The mother will have a bloody vaginal discharge for 3-7 days following delivery.
If it continues for longer than one week, she should be examined by a
veterinarian for possible problems.
WHAT HAPPENS IF MY DOG HAS TROUBLE DELIVERING HER PUPPIES?
Although most dogs deliver without need for assistance, problems do arise
which require the attention of a veterinarian. Professional assistance
should be sought if any of the following occur:
1) Twenty minutes of intense labor occurs without a puppy being delivered.
2) Ten minutes of intense labor occurs when a puppy or a fluid-filled
bubble is visible in the birth canal.
3) The mother experiences sudden depression or marked lethargy.
4) The mother's body temperature exceeds 103ºF (39.4ºC) (via a rectal
5) Fresh blood discharges from the vagina for more than 10 minutes.
Difficulty delivering (dystocia) may be managed with or without surgery.
The condition of the mother, size of the litter, and size of the puppies are
factors used in making that decision.
IS PREMATURE DELIVERY A LIKELY PROBLEM?
Occasionally, a mother will deliver a litter several days premature.
The puppies may be small, thin, and have little or no hair. It is possible
for them to survive, but they require an enormous amount of care, since they are
subject to chilling and are frequently very weak and unable to swallow.
Some may be able to nurse but are so weak that they must be held next to the
mother. Puppies that do not nurse can be fed with a small syringe, bottle,
or stomach tube. The equipment and instructions for these procedures are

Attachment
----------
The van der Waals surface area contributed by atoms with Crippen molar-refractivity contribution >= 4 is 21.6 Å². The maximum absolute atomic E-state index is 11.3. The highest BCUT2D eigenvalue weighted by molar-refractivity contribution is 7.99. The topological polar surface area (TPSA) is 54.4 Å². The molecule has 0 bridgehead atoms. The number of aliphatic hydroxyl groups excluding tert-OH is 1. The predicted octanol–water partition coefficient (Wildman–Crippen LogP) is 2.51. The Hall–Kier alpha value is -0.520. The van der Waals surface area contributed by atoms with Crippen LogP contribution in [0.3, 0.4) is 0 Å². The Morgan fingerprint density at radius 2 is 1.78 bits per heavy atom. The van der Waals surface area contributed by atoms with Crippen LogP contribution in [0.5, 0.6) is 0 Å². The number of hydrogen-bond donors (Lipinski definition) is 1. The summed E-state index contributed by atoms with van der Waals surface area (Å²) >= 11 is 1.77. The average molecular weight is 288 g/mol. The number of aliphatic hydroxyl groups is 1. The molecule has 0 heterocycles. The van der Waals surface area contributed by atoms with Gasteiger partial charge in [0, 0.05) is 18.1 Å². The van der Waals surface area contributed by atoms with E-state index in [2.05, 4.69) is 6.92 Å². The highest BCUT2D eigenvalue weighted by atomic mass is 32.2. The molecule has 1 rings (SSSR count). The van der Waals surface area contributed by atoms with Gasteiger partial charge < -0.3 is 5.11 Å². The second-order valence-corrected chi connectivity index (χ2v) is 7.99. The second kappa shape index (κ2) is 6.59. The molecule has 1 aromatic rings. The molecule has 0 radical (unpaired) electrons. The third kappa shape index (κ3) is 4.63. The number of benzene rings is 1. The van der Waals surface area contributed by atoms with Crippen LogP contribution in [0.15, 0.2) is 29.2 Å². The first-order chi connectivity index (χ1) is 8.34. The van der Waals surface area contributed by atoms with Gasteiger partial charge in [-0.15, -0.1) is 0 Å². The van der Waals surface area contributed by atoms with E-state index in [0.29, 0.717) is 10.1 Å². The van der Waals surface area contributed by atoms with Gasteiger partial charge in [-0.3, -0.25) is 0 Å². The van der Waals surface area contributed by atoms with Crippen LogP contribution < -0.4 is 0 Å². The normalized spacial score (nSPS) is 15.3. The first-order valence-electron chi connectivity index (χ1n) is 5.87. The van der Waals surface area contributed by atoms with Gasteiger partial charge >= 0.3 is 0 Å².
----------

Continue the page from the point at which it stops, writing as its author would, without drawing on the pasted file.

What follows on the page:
available from a veterinarian. Premature puppies must be kept warm.
The mother can provide sufficient radiant heat from her body if she will stay
close to them. If she refuses, heat can be provided with a heat lamp,
heating pad, or hot water bottle. Excessive heat can be just as harmful as
chilling, so any form of artificial heat must be controlled. The
temperature in the box should be maintained at 85º to 90( F (29.4( to 32.2( C),
but the box should be large enough so the puppies can move away from the heat if
it becomes uncomfortable.
IS IT LIKELY THAT ONE OR MORE PUPPIES WILL BE STILLBORN?
It is not uncommon for one or two puppies in a litter to be stillborn.
Sometimes, a stillborn puppy will disrupt labor, resulting in dystocia. At
other times, the dead puppy will be born normally. Although there is
always a cause for this occurrence, it is often not easily determined without an
autopsy that includes cultures and the submission of tissues to a pathologist.
This is only recommended in special circumstances.